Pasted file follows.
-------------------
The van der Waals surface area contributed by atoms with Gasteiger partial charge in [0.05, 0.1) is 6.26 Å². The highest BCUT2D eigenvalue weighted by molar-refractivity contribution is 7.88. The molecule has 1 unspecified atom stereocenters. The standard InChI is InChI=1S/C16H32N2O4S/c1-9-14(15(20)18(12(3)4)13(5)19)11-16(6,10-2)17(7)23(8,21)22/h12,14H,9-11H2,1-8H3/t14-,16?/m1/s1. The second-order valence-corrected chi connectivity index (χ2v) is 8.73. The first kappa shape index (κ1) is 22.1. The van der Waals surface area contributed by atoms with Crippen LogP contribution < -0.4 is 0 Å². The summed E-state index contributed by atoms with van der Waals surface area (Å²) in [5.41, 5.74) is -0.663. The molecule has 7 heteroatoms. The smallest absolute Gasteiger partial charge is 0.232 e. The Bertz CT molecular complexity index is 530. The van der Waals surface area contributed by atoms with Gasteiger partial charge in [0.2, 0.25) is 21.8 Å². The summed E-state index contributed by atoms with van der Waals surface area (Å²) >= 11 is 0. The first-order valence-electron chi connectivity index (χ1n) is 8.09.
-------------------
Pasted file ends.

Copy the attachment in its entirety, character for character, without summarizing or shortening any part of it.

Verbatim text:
The van der Waals surface area contributed by atoms with Gasteiger partial charge in [0.05, 0.1) is 6.26 Å². The highest BCUT2D eigenvalue weighted by molar-refractivity contribution is 7.88. The molecule has 1 unspecified atom stereocenters. The standard InChI is InChI=1S/C16H32N2O4S/c1-9-14(15(20)18(12(3)4)13(5)19)11-16(6,10-2)17(7)23(8,21)22/h12,14H,9-11H2,1-8H3/t14-,16?/m1/s1. The second-order valence-corrected chi connectivity index (χ2v) is 8.73. The first kappa shape index (κ1) is 22.1. The van der Waals surface area contributed by atoms with Crippen LogP contribution < -0.4 is 0 Å². The summed E-state index contributed by atoms with van der Waals surface area (Å²) in [5.41, 5.74) is -0.663. The molecule has 7 heteroatoms. The smallest absolute Gasteiger partial charge is 0.232 e. The Bertz CT molecular complexity index is 530. The van der Waals surface area contributed by atoms with Gasteiger partial charge in [0.2, 0.25) is 21.8 Å². The summed E-state index contributed by atoms with van der Waals surface area (Å²) >= 11 is 0. The first-order valence-electron chi connectivity index (χ1n) is 8.09.